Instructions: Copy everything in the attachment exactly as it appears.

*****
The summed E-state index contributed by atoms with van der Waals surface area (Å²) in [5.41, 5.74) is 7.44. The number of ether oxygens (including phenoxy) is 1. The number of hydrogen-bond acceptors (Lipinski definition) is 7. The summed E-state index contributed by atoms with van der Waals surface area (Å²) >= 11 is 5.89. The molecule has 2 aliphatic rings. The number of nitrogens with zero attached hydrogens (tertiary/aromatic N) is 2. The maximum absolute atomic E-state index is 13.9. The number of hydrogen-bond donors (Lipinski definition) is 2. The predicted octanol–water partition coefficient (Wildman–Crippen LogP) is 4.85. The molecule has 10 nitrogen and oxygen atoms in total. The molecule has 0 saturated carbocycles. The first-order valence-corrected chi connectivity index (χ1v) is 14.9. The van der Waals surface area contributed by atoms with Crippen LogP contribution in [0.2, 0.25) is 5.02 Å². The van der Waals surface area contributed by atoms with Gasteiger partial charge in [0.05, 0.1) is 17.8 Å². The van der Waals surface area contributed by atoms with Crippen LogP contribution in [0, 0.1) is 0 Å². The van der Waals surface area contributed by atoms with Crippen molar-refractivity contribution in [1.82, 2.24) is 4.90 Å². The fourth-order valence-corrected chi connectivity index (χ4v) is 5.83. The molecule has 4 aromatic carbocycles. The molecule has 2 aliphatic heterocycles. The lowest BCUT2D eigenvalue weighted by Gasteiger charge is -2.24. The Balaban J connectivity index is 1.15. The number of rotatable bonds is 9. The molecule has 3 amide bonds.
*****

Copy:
The summed E-state index contributed by atoms with van der Waals surface area (Å²) in [5.41, 5.74) is 7.44. The number of ether oxygens (including phenoxy) is 1. The number of hydrogen-bond acceptors (Lipinski definition) is 7. The summed E-state index contributed by atoms with van der Waals surface area (Å²) >= 11 is 5.89. The molecule has 2 aliphatic rings. The number of nitrogens with zero attached hydrogens (tertiary/aromatic N) is 2. The maximum absolute atomic E-state index is 13.9. The number of hydrogen-bond donors (Lipinski definition) is 2. The predicted octanol–water partition coefficient (Wildman–Crippen LogP) is 4.85. The molecule has 10 nitrogen and oxygen atoms in total. The molecule has 0 saturated carbocycles. The first-order valence-corrected chi connectivity index (χ1v) is 14.9. The van der Waals surface area contributed by atoms with Crippen LogP contribution in [0.2, 0.25) is 5.02 Å². The van der Waals surface area contributed by atoms with Gasteiger partial charge in [0.05, 0.1) is 17.8 Å². The van der Waals surface area contributed by atoms with Crippen LogP contribution in [0, 0.1) is 0 Å². The van der Waals surface area contributed by atoms with Crippen molar-refractivity contribution in [1.82, 2.24) is 4.90 Å². The fourth-order valence-corrected chi connectivity index (χ4v) is 5.83. The molecule has 4 aromatic carbocycles. The molecule has 2 aliphatic heterocycles. The lowest BCUT2D eigenvalue weighted by Gasteiger charge is -2.24. The Balaban J connectivity index is 1.15. The number of rotatable bonds is 9. The molecule has 3 amide bonds.